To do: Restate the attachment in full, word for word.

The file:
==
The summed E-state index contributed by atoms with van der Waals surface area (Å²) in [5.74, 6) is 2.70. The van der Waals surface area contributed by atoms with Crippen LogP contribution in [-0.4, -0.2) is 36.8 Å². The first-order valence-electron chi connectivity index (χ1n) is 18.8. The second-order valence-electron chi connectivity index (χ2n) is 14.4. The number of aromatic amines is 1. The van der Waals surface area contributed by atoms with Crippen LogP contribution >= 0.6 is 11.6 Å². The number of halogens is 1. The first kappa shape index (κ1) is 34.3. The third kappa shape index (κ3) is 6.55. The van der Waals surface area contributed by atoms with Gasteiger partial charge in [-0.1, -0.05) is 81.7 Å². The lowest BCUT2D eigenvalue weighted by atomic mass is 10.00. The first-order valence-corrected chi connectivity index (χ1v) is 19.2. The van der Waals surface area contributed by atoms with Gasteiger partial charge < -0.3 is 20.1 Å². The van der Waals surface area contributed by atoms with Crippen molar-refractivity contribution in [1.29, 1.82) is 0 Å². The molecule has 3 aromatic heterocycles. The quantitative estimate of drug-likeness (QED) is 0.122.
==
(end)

The summed E-state index contributed by atoms with van der Waals surface area (Å²) in [5.74, 6) is 2.70. The van der Waals surface area contributed by atoms with Crippen LogP contribution in [-0.4, -0.2) is 36.8 Å². The first-order valence-electron chi connectivity index (χ1n) is 18.8. The second-order valence-electron chi connectivity index (χ2n) is 14.4. The number of aromatic amines is 1. The van der Waals surface area contributed by atoms with Crippen LogP contribution >= 0.6 is 11.6 Å². The number of halogens is 1. The first kappa shape index (κ1) is 34.3. The third kappa shape index (κ3) is 6.55. The van der Waals surface area contributed by atoms with Gasteiger partial charge in [-0.1, -0.05) is 81.7 Å². The lowest BCUT2D eigenvalue weighted by atomic mass is 10.00. The first-order valence-corrected chi connectivity index (χ1v) is 19.2. The van der Waals surface area contributed by atoms with Gasteiger partial charge < -0.3 is 20.1 Å². The van der Waals surface area contributed by atoms with Crippen molar-refractivity contribution in [1.29, 1.82) is 0 Å². The molecule has 3 aromatic heterocycles. The quantitative estimate of drug-likeness (QED) is 0.122.